This Sex which is Not One

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Cornell University Press, 1985 - Psychology - 223 pages
16 Reviews

In This Sex Which Is Not One, Luce Irigaray elaborates on some of the major themes of Speculum of the Other Woman, her landmark work on the status of woman in Western philosophical discourse and in psychoanalytic theory. In eleven acute and widely ranging essays, Irigaray reconsiders the question of female sexuality in a variety of contexts that are relevant to current discussion of feminist theory and practice.

Among the topics she treats are the implications of the thought of Freud and Lacan for understanding womanhood and articulating a feminine discourse; classic views on the significance of the difference between male and female sex organs; and the experience of erotic pleasure in men and in women. She also takes up explicitly the question of economic exploitation of women; in an astute reading of Marx she shows that the subjection of woman has been institutionalized by her reduction to an object of economic exchange. Throughout Irigaray seeks to dispute and displace male-centered structures of language and thought through a challenging writing practice that takes a first step toward a woman's discourse, a discourse that would put an end to Western culture's enduring phallocentrism.

Making more direct and accessible the subversive challenge of Speculum of the Other Woman, this volume—skillfully translated by Catherine Porter (with Carolyn Burke)—will be essential reading for anyone seriously concerned with contemporary feminist issues.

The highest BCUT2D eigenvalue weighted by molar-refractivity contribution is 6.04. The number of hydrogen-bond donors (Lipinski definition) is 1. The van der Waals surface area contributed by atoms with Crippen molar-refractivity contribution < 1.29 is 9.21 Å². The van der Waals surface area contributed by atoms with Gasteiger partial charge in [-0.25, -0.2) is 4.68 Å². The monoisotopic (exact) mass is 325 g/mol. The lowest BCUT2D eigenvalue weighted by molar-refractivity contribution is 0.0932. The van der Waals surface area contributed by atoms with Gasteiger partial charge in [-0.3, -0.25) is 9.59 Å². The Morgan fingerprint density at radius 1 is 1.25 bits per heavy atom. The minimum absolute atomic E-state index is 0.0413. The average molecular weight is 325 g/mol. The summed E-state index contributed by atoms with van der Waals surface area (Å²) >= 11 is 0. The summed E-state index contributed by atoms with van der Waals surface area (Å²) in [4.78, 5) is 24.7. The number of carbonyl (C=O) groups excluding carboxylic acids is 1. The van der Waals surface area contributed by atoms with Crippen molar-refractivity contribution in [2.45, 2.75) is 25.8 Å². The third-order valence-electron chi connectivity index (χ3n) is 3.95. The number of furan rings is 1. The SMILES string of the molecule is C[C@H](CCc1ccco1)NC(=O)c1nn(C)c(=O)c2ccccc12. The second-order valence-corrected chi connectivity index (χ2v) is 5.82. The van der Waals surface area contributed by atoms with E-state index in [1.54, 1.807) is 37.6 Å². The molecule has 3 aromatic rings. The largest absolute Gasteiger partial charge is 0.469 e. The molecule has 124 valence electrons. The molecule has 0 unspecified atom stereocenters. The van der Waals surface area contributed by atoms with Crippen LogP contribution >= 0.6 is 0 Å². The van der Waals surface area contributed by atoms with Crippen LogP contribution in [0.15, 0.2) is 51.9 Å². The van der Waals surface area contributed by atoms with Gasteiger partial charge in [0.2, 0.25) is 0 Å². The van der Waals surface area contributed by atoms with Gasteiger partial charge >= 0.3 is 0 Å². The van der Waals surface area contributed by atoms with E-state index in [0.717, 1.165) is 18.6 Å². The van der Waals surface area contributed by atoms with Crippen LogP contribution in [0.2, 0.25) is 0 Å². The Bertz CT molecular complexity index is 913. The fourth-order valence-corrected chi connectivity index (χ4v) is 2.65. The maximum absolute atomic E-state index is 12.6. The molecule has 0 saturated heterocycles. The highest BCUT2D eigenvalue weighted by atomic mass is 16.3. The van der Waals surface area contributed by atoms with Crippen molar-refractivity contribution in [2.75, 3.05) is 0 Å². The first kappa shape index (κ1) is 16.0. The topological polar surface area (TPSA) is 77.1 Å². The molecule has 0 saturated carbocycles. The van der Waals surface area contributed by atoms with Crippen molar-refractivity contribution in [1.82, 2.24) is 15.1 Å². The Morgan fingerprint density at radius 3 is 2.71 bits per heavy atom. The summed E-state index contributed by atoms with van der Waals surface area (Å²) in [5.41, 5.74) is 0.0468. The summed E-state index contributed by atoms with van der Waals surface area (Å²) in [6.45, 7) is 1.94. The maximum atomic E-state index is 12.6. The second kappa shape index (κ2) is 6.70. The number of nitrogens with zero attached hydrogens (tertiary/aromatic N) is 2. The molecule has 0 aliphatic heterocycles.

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Review: This Sex Which Is Not One

User Review  - Helen - Goodreads

When I first encountered this work of, um, feminist psychiatry, I was vey young and mostly just in love with the very lyrical translation of a work I presumed to be all about Irigaray's own poonanny ... Read full review

Review: This Sex Which Is Not One

User Review  - Chris Ma - Goodreads

I first read it in my junior year in college, among the first bunch of philosophical texts in English I've read - needless to say, it didn't make much sense. Now reading it again, it is surprisingly ... Read full review

Contents

The Looking Glass from the Other Side
9
This Sex Which Is Not One
23
Another Look
34
The Power of Discourse and the Subordination of the Feminine
68
Così Fan Tutti
86
The Mechanics of Fluids
106
Questions
119
Women on the Market
170
Commodities among Themselves
192
Frenchwomen Stop Trying
198
When Our Lips Speak Together
205
Publishers Note and Notes on Selected Terms
219
Copyright

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About the author (1985)

Luce Irigaray is Director of Research in Philosophy at the Centre National de la Recherche Scientifique, Paris. A doctor of philosophy, Luce Irigaray is also trained in linguistics, philology, psychology and psychoanalysis. Now acknowledged as a key influential thinker of our times, her work focuses on the culture of two subjects, masculine and feminine - particularly through the liberation of a feminine subjectivity - something she explores in a range of literary forms, from the philosophical to the scientific, the political and the poetic.

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